Phosphorus - P
Chemical properties of phosphorus - Health effects of phosphorus - Environmental effects of phosphorus
Phosphorous is a multivalent nonmetal of the nitrogen group. It is found in nature in several allotropic forms, and is an essential element for the life of organisms.
There are several forms of phosphorous, called white, red and black phosphorous, although the their colours are more likely to be slightly different. White phosphorous is the one manufactured industrial; it glows in the dark, is spontaneously flammable when exposed to air and is deadly poison. Red phosphorous can vary in colour from orange to purple, due to slight variations in its chemical structure. The third form, black phosphorous, is made under high pressure, looks like graphite and, like graphite, has the ability to conduct electricity.
Concentrated phosphoric acids are used in fertilizers for agriculture and farm production. Phosphates are used for special glasses, sodium lamps, in steel production, in military applications (incendiary bombs, smoke screenings etc.), and in other applications as: pyrotechnics, pesticides, toothpaste, detergents.
Phosphorous in the environment
In the natural world phosphorous is never encountered in its pure form, but only as phosphates, which consists of a phosphorous atom bonded to four oxygen atoms. This can exists as the negatively charged phosphate ion (PO43-), which is how it occurs in minerals, or as organophosphates in which there are organic molecules attached to one, two or three of the oxygen atoms.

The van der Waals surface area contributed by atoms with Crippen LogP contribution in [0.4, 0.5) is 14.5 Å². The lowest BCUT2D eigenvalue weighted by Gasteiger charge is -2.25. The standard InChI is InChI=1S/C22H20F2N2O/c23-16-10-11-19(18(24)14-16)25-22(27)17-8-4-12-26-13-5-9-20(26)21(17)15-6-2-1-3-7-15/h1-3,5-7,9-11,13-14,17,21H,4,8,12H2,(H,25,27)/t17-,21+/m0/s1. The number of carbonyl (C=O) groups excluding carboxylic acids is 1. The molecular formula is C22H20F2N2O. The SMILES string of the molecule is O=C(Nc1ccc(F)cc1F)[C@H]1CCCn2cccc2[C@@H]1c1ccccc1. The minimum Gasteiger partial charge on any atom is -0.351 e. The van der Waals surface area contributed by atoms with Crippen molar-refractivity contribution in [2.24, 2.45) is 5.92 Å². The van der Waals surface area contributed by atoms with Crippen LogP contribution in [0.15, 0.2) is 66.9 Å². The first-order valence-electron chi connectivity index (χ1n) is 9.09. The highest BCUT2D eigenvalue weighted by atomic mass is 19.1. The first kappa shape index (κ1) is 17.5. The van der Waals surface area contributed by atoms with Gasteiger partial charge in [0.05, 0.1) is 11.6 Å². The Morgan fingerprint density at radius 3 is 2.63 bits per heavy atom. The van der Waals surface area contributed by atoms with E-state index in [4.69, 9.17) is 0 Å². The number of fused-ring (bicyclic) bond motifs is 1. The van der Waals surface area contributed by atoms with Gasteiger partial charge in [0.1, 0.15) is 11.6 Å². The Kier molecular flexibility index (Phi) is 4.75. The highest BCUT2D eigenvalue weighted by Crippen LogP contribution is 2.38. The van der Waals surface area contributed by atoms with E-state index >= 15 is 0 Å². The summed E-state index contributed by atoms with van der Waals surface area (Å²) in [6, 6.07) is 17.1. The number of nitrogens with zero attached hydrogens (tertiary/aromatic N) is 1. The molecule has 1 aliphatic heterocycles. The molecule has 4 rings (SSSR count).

The amount of phosphorous that is naturally present in food varies considerably but can be as high as 370 mg/100 g in liver, or can be low, as in vegetable oils. Foods rich in phosphorous include tuna, salmon, sardines, liver, turkey, chicken, eggs and cheese (200 g/100 g).
There are many phosphate minerals, the most abundant being forms of apatite. Fluoroapatite provides the most extensively mined deposits. The chief mining areas are Russia, USA, Morocco, Tunisia, Togo and Nauru. World production is 153 million tones per year. There are concerns over how long these phosphorous deposits will last. In case of depletion there could be a serious problem for the worlds food production since phosphorus is such an essential ingredient in fertilizers.
In the oceans, the concentration of phosphates is very low, particularly at the surface. The reason lies partly within the insolubility of aluminum and calcium phosphates, but in any case in the oceans phosphate is quickly used up and falls into the deep as organic debris. There can be more phosphate in rivers and lakes, resulting in excessive algae growth. For further details go to environmental effects of phosphorous.
Back to the periodic table of elements.
For more information on phosphorus' place in the environment, move to the phosphorus cycle.